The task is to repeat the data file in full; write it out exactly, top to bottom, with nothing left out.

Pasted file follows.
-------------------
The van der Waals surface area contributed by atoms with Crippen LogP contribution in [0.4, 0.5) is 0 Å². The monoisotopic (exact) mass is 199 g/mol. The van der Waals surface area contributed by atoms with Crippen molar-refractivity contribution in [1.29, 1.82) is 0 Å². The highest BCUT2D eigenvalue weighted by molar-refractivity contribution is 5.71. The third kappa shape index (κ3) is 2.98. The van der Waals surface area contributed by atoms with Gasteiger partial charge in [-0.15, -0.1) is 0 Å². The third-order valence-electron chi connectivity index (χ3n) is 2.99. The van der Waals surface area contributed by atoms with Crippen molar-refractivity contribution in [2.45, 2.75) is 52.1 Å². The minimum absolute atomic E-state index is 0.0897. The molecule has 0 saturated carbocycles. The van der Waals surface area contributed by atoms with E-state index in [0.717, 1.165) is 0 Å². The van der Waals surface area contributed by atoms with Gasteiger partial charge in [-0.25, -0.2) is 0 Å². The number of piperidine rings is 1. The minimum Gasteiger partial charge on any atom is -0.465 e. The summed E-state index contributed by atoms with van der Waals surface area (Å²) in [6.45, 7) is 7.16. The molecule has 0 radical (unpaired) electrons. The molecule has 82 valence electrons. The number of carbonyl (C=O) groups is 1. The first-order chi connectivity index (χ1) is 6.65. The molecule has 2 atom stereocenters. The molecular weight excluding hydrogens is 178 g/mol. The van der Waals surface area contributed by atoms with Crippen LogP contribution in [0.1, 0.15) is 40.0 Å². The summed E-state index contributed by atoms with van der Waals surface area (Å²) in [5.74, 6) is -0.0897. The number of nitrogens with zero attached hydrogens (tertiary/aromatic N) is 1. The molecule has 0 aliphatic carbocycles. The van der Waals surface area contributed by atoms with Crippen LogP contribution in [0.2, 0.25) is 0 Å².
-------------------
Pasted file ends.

The van der Waals surface area contributed by atoms with Crippen LogP contribution in [0.4, 0.5) is 0 Å². The monoisotopic (exact) mass is 199 g/mol. The van der Waals surface area contributed by atoms with Crippen molar-refractivity contribution in [1.29, 1.82) is 0 Å². The highest BCUT2D eigenvalue weighted by molar-refractivity contribution is 5.71. The third kappa shape index (κ3) is 2.98. The van der Waals surface area contributed by atoms with Gasteiger partial charge in [-0.15, -0.1) is 0 Å². The third-order valence-electron chi connectivity index (χ3n) is 2.99. The van der Waals surface area contributed by atoms with Crippen molar-refractivity contribution in [2.45, 2.75) is 52.1 Å². The minimum absolute atomic E-state index is 0.0897. The molecule has 0 saturated carbocycles. The van der Waals surface area contributed by atoms with E-state index in [0.717, 1.165) is 0 Å². The van der Waals surface area contributed by atoms with Gasteiger partial charge in [-0.25, -0.2) is 0 Å². The number of piperidine rings is 1. The minimum Gasteiger partial charge on any atom is -0.465 e. The summed E-state index contributed by atoms with van der Waals surface area (Å²) in [6.45, 7) is 7.16. The molecule has 0 radical (unpaired) electrons. The molecule has 82 valence electrons. The number of carbonyl (C=O) groups is 1. The first-order chi connectivity index (χ1) is 6.65. The molecule has 2 atom stereocenters. The molecular weight excluding hydrogens is 178 g/mol. The van der Waals surface area contributed by atoms with Crippen LogP contribution in [0.1, 0.15) is 40.0 Å². The summed E-state index contributed by atoms with van der Waals surface area (Å²) in [5.74, 6) is -0.0897. The number of nitrogens with zero attached hydrogens (tertiary/aromatic N) is 1. The molecule has 0 aliphatic carbocycles. The van der Waals surface area contributed by atoms with Crippen LogP contribution in [0.2, 0.25) is 0 Å².